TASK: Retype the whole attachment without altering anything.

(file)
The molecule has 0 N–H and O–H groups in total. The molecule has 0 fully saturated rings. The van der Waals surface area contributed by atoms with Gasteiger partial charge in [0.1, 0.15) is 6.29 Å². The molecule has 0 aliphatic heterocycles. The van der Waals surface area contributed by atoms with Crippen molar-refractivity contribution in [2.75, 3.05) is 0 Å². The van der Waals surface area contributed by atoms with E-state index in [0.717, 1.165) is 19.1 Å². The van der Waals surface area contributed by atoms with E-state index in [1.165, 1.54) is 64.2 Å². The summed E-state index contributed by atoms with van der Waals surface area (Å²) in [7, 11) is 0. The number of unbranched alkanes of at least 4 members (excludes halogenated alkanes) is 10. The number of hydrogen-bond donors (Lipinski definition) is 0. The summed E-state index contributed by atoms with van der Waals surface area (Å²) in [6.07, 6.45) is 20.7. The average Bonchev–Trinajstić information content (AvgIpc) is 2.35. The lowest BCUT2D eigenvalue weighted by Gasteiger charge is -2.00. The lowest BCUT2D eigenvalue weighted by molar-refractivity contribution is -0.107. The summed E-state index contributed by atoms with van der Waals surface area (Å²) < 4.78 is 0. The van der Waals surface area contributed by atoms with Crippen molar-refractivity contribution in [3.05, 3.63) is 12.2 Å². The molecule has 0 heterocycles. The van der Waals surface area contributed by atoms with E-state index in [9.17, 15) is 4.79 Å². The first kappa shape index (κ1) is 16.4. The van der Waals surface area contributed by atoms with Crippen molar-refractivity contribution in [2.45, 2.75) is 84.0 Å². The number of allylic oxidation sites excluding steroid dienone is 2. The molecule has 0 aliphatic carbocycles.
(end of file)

The molecule has 0 N–H and O–H groups in total. The molecule has 0 fully saturated rings. The van der Waals surface area contributed by atoms with Gasteiger partial charge in [0.1, 0.15) is 6.29 Å². The molecule has 0 aliphatic heterocycles. The van der Waals surface area contributed by atoms with Crippen molar-refractivity contribution in [2.75, 3.05) is 0 Å². The van der Waals surface area contributed by atoms with E-state index in [0.717, 1.165) is 19.1 Å². The van der Waals surface area contributed by atoms with E-state index in [1.165, 1.54) is 64.2 Å². The summed E-state index contributed by atoms with van der Waals surface area (Å²) in [7, 11) is 0. The number of unbranched alkanes of at least 4 members (excludes halogenated alkanes) is 10. The number of hydrogen-bond donors (Lipinski definition) is 0. The summed E-state index contributed by atoms with van der Waals surface area (Å²) in [6.07, 6.45) is 20.7. The average Bonchev–Trinajstić information content (AvgIpc) is 2.35. The lowest BCUT2D eigenvalue weighted by Gasteiger charge is -2.00. The lowest BCUT2D eigenvalue weighted by molar-refractivity contribution is -0.107. The summed E-state index contributed by atoms with van der Waals surface area (Å²) < 4.78 is 0. The van der Waals surface area contributed by atoms with Crippen molar-refractivity contribution in [3.05, 3.63) is 12.2 Å². The molecule has 0 heterocycles. The van der Waals surface area contributed by atoms with E-state index in [9.17, 15) is 4.79 Å². The first kappa shape index (κ1) is 16.4. The van der Waals surface area contributed by atoms with Crippen molar-refractivity contribution in [2.45, 2.75) is 84.0 Å². The number of allylic oxidation sites excluding steroid dienone is 2. The molecule has 0 aliphatic carbocycles.